It has become inescapable to me that I have a problem. I have disgraced my family, let down my teammates, dishonored the trust of the team owner and coaches, and have betrayed the loyalty of the fans. It is time that I confront my failures in how I have lived my life to this point. I can only ask for everyone’s forgiveness, patience and prayers as I go about this work. I hope to come out a better man, one worthy of your trust.
There is simply no excuse for lying. I understand my position requires that my credibility be unassailable, and I have failed that standard. I apologize to the soldiers for seeking to associate myself with their valor and to our viewers for seeking to use this lie to bolster my standing with them. I accept whatever consequences come from this, and I am determined to learn from this.
You probably would associate the first “statement” with Cleveland Browns quarterback Johnny Manziel as his handlers announced he is going into rehab and the second with NBC anchor Brian Williams after his admission that he fabricated a story about his helicopter being shot down in Iraq twelve years ago.
Except, you did not hear either of those statements.
What you heard from Manziel’s handlers was something about needing to “improve” himself in some areas; what you heard from Williams was even even more disingenuous – that the whole kerfuffle was rooted in a well-intended effort to honor the soldiers who helped him.
Saying we’re sorry can take on some wildly semantic contortions when under the glare of exposure. Perhaps there is that part of our human condition that restrains us from going Full Monty in our contrition. We cling to that tendril of dignity by mining and misusing vocabulary (mistake, misspoke) or ascribe noble purposes to our stumbles.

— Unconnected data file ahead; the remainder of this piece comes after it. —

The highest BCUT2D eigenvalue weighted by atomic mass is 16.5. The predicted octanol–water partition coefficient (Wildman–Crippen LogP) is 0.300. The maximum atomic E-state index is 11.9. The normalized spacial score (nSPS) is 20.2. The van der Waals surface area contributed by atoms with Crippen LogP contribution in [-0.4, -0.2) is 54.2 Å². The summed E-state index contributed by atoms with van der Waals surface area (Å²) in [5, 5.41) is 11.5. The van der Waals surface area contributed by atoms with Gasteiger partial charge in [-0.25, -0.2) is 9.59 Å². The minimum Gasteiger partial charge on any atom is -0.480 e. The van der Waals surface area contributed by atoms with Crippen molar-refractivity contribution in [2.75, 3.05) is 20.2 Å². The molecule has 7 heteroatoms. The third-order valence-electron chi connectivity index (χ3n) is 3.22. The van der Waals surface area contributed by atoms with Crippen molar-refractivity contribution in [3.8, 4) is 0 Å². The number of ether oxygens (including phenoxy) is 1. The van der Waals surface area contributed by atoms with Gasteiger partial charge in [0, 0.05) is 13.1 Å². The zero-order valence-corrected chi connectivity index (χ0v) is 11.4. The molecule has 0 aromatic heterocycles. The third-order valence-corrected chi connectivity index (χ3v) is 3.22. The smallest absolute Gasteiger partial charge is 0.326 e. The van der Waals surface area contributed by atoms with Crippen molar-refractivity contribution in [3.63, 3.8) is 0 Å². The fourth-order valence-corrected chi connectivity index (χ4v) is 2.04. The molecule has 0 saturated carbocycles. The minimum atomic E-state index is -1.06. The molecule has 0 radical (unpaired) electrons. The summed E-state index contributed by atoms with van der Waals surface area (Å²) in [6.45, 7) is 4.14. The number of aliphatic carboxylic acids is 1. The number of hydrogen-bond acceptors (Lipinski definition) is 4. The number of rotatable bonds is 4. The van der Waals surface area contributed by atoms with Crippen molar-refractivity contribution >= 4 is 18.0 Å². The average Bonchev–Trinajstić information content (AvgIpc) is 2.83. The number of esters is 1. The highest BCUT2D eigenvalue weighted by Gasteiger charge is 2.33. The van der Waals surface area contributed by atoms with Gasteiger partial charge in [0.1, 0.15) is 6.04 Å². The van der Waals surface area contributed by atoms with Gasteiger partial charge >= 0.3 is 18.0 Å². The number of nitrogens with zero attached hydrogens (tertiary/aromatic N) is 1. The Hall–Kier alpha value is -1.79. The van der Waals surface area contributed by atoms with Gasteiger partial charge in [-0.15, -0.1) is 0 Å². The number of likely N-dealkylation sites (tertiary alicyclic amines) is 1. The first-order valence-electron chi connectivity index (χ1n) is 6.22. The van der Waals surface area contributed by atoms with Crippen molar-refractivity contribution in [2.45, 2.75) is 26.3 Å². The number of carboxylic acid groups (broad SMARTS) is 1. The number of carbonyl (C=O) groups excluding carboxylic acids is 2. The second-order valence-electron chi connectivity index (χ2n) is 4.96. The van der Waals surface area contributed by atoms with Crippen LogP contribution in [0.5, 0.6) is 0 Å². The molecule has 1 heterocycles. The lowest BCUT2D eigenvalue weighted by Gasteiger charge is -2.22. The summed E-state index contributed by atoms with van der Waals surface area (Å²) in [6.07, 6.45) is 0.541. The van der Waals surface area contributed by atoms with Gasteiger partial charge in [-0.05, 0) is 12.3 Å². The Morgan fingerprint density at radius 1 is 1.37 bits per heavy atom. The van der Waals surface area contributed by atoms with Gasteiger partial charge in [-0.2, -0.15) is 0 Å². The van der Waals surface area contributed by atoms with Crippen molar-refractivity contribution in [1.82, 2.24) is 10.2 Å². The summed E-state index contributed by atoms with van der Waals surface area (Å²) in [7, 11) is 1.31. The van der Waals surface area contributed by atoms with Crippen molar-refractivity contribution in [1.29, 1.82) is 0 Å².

Whatever your sentiments on either of these cases (and, in full disclosure, I truly hope Manziel discovers what a good life can be), I think we more easily assign our sympathies and even empathies to those people – especially those in leadership – who can just take a deep breath and be honest when there is a failure. We know when people are holding back, and in turn perhaps we hold back as well, feeling there is still a wall between us. When we hold back, the people who look up to us sense a stubborn pride, a nail that resists being pried out.
When leaders can truly be vulnerable about their failure, we don’t feel so all alone in ours. There is a place for role models in defeat as much or more than in victories. It gives us all hope in redemption and a fuller appreciation that we need to stand with each other in honest failure.
The only path to authenticity is through vulnerability.
There’s a reason why so many people from so many walks of life so easily harken to the Biblical passage “…and the truth will set you free.”
Because it does.